The raid upon Sunderland on May 23-24 1943 was the last major raid upon North East England – and one of the most devastating. Raids upon the North East throughout the war left hundreds of people dead (over 230 in Sunderland alone) with many others suffering serious life-changing injuries. Many hundreds of people were made homeless and had to apply for new homes or have their homes repaired or rebuilt. The dots on the map above show places where bombs fell in North East England. The map is likely far from complete but each dot represents anything between a single bomb and hundreds of bombs dropped in a single incident. Hardest hit were the industrial towns of Tyneside, Wearside, Hartlepool and Teesside, though colliery villages and even isolated farms were not safe from bombardment. Some places were lucky or perhaps deliberately avoided by the bombers. Sunderland and Middlesbrough town centres suffered heavily from bombing but Durham City and much of Newcastle’s city centre, notably the neo-classical ‘Grainger Town’ area seem to have escaped bombing – though there were a small number of bombs in Newcastle’s quayside area and at Sandyford. Neighbouring Heaton, a Newcastle suburb, however, suffered miserably.

July 10, 1943 – Invasion of Sicily

The 6th and 9th battalions of the Durham Light Infantry lead in the assault in the Allied invasion of Sicily. They help in the recapturing of the Primosole Bridge on July 12 and in crushing the enemy resistance across the island in August.

Sep 3, 1943 – Invasion of Italy

The 16th battalion of the Durham Light Infantry and the 2nd battalion of the Northumberland Fusiliers are amongst the forces involved in the invasion of Italy. They will be involved in the advance across the country with the 1st battalions of both the DLI and Northumberland Fusiliers also involved in the advance from the spring of 1944.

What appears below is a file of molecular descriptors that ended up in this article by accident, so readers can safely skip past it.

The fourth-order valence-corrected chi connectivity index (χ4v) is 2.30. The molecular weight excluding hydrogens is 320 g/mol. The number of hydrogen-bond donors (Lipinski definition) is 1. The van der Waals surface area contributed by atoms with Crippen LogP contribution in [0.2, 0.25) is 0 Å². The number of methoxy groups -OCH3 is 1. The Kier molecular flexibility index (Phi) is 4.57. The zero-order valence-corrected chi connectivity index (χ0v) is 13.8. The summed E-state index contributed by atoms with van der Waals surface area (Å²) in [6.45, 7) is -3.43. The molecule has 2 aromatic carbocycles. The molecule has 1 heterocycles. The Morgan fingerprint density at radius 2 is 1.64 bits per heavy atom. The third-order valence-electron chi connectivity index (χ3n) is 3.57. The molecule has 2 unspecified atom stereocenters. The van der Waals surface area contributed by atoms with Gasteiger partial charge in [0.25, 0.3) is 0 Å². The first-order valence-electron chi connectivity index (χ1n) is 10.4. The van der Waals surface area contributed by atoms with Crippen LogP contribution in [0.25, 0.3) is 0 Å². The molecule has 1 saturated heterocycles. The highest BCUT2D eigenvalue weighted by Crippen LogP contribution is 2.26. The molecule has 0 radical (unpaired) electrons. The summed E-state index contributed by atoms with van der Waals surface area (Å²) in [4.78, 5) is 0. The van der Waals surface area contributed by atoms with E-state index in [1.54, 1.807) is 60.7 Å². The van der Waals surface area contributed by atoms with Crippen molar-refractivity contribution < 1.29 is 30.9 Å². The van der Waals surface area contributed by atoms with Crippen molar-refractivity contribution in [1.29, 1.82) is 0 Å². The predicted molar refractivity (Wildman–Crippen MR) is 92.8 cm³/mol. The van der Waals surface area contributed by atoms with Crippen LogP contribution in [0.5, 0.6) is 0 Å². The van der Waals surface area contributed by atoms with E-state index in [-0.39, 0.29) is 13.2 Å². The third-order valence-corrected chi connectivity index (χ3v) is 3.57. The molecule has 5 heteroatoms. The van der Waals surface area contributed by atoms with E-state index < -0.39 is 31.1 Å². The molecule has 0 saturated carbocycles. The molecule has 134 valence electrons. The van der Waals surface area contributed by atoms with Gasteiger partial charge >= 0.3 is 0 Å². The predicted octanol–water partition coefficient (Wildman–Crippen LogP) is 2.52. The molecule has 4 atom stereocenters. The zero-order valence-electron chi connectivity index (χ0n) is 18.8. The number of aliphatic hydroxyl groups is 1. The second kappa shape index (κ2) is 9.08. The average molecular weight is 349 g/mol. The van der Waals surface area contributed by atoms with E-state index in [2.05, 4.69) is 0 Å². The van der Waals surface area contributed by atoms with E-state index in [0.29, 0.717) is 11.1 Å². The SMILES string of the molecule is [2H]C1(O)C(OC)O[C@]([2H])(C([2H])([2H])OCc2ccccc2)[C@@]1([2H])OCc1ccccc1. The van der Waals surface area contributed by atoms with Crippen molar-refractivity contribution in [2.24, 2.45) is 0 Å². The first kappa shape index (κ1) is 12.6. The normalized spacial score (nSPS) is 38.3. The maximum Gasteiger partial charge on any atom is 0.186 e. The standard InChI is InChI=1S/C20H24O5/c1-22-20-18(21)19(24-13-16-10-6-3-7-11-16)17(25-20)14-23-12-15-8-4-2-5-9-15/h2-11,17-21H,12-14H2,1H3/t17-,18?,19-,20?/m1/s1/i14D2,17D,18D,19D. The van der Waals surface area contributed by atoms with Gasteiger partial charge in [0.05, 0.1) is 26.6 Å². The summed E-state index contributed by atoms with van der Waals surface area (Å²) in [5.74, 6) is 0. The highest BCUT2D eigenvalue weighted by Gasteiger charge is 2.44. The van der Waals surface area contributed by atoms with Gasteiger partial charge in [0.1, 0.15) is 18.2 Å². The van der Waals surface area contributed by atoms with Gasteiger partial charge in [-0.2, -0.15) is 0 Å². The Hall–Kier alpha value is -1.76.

June 6, 1944 – D-Day landings

The carefully planned Allied invasion of Europe has begun. Originally it is planned for June 5, but is postponed due to unfavourable weather conditions. Around 4,000 ships and 11,000 planes are involved in the invasion via the Normandy beaches of northern France. Many soldiers from North East England will be involved in the liberation of Europe. On ‘Gold’ beach the invasion force included, amongst others, three battalions of the Durham Light Infantry and battalions of the North Yorkshire-based Green Howards. One hundred men of the 3rd Reconnaissance Regiment (Royal Northumberland Fusiliers) likewise land in Normandy on this day. They will be followed by more landings from the regiment in the coming days at Arromanches and Sword beach on June 9 and 14. The 7th Battalion of the Northumberland Fusiliers will land land in Normandy later in June.

Emblems of the Durham Light Infantry and Northumberland Fusiliers

June 1944 – Advance into France